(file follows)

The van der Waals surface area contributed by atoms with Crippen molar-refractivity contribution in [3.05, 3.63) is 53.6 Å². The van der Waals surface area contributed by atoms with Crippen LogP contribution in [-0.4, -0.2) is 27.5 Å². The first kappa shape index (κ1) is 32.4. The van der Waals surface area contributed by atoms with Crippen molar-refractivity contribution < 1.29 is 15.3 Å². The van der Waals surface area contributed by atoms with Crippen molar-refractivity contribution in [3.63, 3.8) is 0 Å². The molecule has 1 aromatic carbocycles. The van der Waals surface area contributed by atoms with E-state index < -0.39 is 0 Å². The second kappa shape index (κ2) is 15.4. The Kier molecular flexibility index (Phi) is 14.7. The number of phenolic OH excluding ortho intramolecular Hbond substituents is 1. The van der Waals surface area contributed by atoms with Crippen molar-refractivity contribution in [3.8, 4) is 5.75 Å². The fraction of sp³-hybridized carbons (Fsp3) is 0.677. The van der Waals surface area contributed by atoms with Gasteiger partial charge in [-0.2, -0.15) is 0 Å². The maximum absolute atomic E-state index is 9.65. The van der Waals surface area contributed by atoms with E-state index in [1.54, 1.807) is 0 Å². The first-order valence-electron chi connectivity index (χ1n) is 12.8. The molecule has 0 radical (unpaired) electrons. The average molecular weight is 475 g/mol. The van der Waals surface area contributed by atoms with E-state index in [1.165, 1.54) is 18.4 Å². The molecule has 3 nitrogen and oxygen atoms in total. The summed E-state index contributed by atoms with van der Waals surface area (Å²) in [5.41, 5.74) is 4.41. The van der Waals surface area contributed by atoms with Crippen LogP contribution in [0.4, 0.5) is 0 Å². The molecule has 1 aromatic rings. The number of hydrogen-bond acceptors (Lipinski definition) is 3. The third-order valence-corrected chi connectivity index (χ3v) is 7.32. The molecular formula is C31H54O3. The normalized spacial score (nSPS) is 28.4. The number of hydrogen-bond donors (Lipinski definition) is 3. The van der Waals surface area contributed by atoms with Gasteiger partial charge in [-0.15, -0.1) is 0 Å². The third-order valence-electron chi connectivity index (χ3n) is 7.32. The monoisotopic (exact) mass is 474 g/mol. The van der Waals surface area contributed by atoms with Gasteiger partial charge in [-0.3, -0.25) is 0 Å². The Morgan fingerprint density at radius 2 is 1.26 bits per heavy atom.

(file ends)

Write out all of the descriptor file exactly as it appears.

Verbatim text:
The van der Waals surface area contributed by atoms with Crippen molar-refractivity contribution in [3.05, 3.63) is 53.6 Å². The van der Waals surface area contributed by atoms with Crippen LogP contribution in [-0.4, -0.2) is 27.5 Å². The first kappa shape index (κ1) is 32.4. The van der Waals surface area contributed by atoms with Crippen molar-refractivity contribution < 1.29 is 15.3 Å². The van der Waals surface area contributed by atoms with Crippen molar-refractivity contribution in [3.63, 3.8) is 0 Å². The molecule has 1 aromatic carbocycles. The van der Waals surface area contributed by atoms with E-state index < -0.39 is 0 Å². The second kappa shape index (κ2) is 15.4. The Kier molecular flexibility index (Phi) is 14.7. The number of phenolic OH excluding ortho intramolecular Hbond substituents is 1. The van der Waals surface area contributed by atoms with Crippen molar-refractivity contribution in [3.8, 4) is 5.75 Å². The fraction of sp³-hybridized carbons (Fsp3) is 0.677. The van der Waals surface area contributed by atoms with Gasteiger partial charge in [-0.2, -0.15) is 0 Å². The maximum absolute atomic E-state index is 9.65. The van der Waals surface area contributed by atoms with E-state index in [1.54, 1.807) is 0 Å². The first-order valence-electron chi connectivity index (χ1n) is 12.8. The molecule has 0 radical (unpaired) electrons. The average molecular weight is 475 g/mol. The van der Waals surface area contributed by atoms with E-state index in [1.165, 1.54) is 18.4 Å². The molecule has 3 nitrogen and oxygen atoms in total. The summed E-state index contributed by atoms with van der Waals surface area (Å²) in [5.41, 5.74) is 4.41. The van der Waals surface area contributed by atoms with Crippen LogP contribution in [0.4, 0.5) is 0 Å². The molecule has 1 aromatic rings. The number of hydrogen-bond acceptors (Lipinski definition) is 3. The third-order valence-corrected chi connectivity index (χ3v) is 7.32. The molecular formula is C31H54O3. The normalized spacial score (nSPS) is 28.4. The number of hydrogen-bond donors (Lipinski definition) is 3. The van der Waals surface area contributed by atoms with Gasteiger partial charge in [-0.15, -0.1) is 0 Å². The third-order valence-electron chi connectivity index (χ3n) is 7.32. The monoisotopic (exact) mass is 474 g/mol. The van der Waals surface area contributed by atoms with Gasteiger partial charge in [-0.3, -0.25) is 0 Å². The Morgan fingerprint density at radius 2 is 1.26 bits per heavy atom.